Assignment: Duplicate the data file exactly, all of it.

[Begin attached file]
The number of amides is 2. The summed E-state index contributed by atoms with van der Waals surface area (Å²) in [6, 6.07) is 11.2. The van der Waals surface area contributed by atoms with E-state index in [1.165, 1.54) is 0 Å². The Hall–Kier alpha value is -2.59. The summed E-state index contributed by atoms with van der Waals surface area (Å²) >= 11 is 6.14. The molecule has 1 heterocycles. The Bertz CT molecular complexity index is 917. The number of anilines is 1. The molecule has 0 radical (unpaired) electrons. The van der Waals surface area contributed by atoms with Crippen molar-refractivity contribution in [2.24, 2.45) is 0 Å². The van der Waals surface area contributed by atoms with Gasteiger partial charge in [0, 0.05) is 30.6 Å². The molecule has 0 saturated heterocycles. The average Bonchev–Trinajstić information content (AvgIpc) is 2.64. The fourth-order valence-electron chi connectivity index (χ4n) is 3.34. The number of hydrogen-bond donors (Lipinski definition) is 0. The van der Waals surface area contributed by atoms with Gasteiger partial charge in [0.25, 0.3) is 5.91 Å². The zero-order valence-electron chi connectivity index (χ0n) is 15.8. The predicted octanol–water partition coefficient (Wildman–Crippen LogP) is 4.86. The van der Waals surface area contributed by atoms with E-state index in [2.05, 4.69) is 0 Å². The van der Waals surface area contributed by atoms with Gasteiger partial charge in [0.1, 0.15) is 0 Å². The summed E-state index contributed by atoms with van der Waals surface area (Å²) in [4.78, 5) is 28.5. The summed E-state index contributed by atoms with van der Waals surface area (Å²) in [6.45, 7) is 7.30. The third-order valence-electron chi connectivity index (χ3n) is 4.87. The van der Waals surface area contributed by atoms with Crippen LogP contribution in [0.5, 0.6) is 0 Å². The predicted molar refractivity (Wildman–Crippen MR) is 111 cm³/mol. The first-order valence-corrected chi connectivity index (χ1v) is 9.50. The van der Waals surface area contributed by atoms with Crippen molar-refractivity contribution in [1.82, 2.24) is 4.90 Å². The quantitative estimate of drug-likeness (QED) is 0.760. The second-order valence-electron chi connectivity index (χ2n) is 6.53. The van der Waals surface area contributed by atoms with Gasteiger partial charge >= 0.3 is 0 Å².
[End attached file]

The number of amides is 2. The summed E-state index contributed by atoms with van der Waals surface area (Å²) in [6, 6.07) is 11.2. The van der Waals surface area contributed by atoms with E-state index in [1.165, 1.54) is 0 Å². The Hall–Kier alpha value is -2.59. The summed E-state index contributed by atoms with van der Waals surface area (Å²) >= 11 is 6.14. The molecule has 1 heterocycles. The Bertz CT molecular complexity index is 917. The number of anilines is 1. The molecule has 0 radical (unpaired) electrons. The van der Waals surface area contributed by atoms with Crippen molar-refractivity contribution in [2.24, 2.45) is 0 Å². The van der Waals surface area contributed by atoms with Gasteiger partial charge in [0, 0.05) is 30.6 Å². The molecule has 0 saturated heterocycles. The average Bonchev–Trinajstić information content (AvgIpc) is 2.64. The fourth-order valence-electron chi connectivity index (χ4n) is 3.34. The number of hydrogen-bond donors (Lipinski definition) is 0. The van der Waals surface area contributed by atoms with Gasteiger partial charge in [0.25, 0.3) is 5.91 Å². The zero-order valence-electron chi connectivity index (χ0n) is 15.8. The predicted octanol–water partition coefficient (Wildman–Crippen LogP) is 4.86. The van der Waals surface area contributed by atoms with E-state index in [2.05, 4.69) is 0 Å². The van der Waals surface area contributed by atoms with Gasteiger partial charge in [0.1, 0.15) is 0 Å². The summed E-state index contributed by atoms with van der Waals surface area (Å²) in [4.78, 5) is 28.5. The summed E-state index contributed by atoms with van der Waals surface area (Å²) in [6.45, 7) is 7.30. The third-order valence-electron chi connectivity index (χ3n) is 4.87. The van der Waals surface area contributed by atoms with Crippen LogP contribution in [0.5, 0.6) is 0 Å². The predicted molar refractivity (Wildman–Crippen MR) is 111 cm³/mol. The first-order valence-corrected chi connectivity index (χ1v) is 9.50. The van der Waals surface area contributed by atoms with Crippen molar-refractivity contribution in [1.82, 2.24) is 4.90 Å². The quantitative estimate of drug-likeness (QED) is 0.760. The second-order valence-electron chi connectivity index (χ2n) is 6.53. The van der Waals surface area contributed by atoms with Gasteiger partial charge >= 0.3 is 0 Å².